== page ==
But hey, this has James Patterson's name stamped all over it, who's aim seems to be to have his name imprinted on as many book covers as possible, and it was produced by Jerry Rivers...erm, I mean Geraldo Rivera, who is a self-marketing freak, so really, I'm not surprised that the outcome was so pathetic.

I just assumed there might be something of worth here, instead of the total waste of time I got instead. ( )
  TobinElliott | Sep 3, 2021 |
Our Costco magazine had an article about this new release that piqued my interest. I was pleased to see my library offered it as an ebook upon release. John Lennon died, was assassinated, murdered, killed, taken from the world 40 years ago on December 8, 1980. Not coincidently I am sure this book was published December 7, 2020.

The opening of this story packs a punch. I have never had a desire to look inside the head of a killer. It is unsettling how the author reconstructs thoughts and actions.

I lived through the times of The Beatles, I've read a bit about the Beatles, seen numerous films including Ron Howard's recent one and 'Backbeat', the story of the early days with Stu Sutcliffe, so I was familiar with much of the story and Patterson gives the reader a compressed view of how Lennon and McCartney came together, and their early life.

Despite the title, this is more or less a bio of John from 1957 onward and his interactions with the other Beatles and the world. For a mini view it seems to have been done well enough, but as I read through the book it should have resonated and plucked all those nostalgia chords ... but it didn't. There's a strange vibe to this, an emphasis on the unstable genius of Lennon and almost a putdown of the other Beatles, and I'm guessing here, but it seems the authors are trying to set this up as some sort of predestination thing. The storytelling is too often disjointed, dropping things in and coming back to them later as if trying to create 'Aha!" moments, or whatever.

There are some nice pictures tacked on at the end of the ebook. I learned some things about John's later life. Surprisingly, much of the latter part of the book is uninteresting. A few good bits, but otherwise this book is a disappointment and quite skippable if you already know the Beatles story. ( )
  RBeffa | Dec 16, 2020 |
What I liked: I enjoyed reading about the formation of the group and John's younger days in Liverpool and his attitudes toward their sudden super stardom. It was also very interesting to read about his life after the breakup of the band. Also there is information from interviews with several popular artists of the time which I found very informative.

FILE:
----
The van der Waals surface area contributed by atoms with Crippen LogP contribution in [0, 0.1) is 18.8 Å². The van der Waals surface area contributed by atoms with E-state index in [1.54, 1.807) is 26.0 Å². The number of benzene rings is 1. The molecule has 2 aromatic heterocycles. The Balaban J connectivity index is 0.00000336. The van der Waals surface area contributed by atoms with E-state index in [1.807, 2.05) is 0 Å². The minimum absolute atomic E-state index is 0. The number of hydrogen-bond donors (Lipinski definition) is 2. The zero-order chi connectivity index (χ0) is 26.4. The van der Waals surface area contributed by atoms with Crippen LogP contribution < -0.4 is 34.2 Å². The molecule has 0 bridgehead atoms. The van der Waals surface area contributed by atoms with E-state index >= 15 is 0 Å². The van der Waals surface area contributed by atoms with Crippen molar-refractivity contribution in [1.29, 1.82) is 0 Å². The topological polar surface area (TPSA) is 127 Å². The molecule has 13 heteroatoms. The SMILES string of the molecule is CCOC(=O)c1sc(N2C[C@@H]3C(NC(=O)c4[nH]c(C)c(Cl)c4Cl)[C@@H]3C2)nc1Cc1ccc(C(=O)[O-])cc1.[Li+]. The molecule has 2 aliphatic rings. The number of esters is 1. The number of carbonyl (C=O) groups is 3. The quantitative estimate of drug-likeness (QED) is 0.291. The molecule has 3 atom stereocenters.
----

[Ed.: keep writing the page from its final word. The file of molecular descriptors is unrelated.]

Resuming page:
What I didn't like: There wasn't much new in this book - it was mostly a regurgitation of previous articles over the last 50 years. I also didn't like the way that Mark David Chapman (the man who murdered John) was humanized often in a sympathetic way. Plain and simple, he was a killer and there is nothing sympathetic about what he did.

Overall, if you are a Beatles fan or a John Lennon fan, this is a great book to read to bring back the memories of the group that changed music during a simpler time in our world. ( )
  susan0316 | Dec 14, 2020 |
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Isn't he a bit like you and me? --"Nowhere Man"
Wont you join together with the band? --"Join Together"
Help me get my feet back on the ground --"Help!"
I was so much older then I'm younger than that now. --My Back Pages
When I cannot sing my heart I can only speak my mind... Julia (John's mother)
Dedicatòria
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On June 1, 1969, John Lennon gathered with some friends at a hotel in Toronto to record a song called "Give Peace a Chance". " Sing along," he told the members of the chorus as he launched into the opening line, "Everybody's talking about..."
To this day, people are still talking--and singing--about John.
Thank you for your words...
Harry Benson, David Bowie, Bob Dylan, Dr. David Halleran, Mick Jagger, Billy Joel, Elton John, Ken Mansfield. Paul McCartney, Keith Richards, Geraldo Rivera
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John Lennon was one of the world's most influential people. Mark David Chapman was one of the most invisible. By the end of 1980, the Beatles had been broken up for a decade -- a decade John Lennon had spent in search of his true identity: singer, songwriter, activist, burn out. "It's the perfect time to be coming back," he declared. Except that Lennon was a marked man. As early as the Beatles' controversial 1966 American tour, the band had feared for their safety. "You might as well put a target on me," Lennon said, and the Nixon administration complied by opening an FBI file. If only the agents hadn't been so intently focused on the star himself, they might have detected Mark David Chapman's powerful, ever-growing obsession with his onetime idol. Chapman, himself a tragic nowhere man, ultimately achieved the notoriety he craved by actualizing the target on Lennon -- single-handedly wounding the spirit of a generation.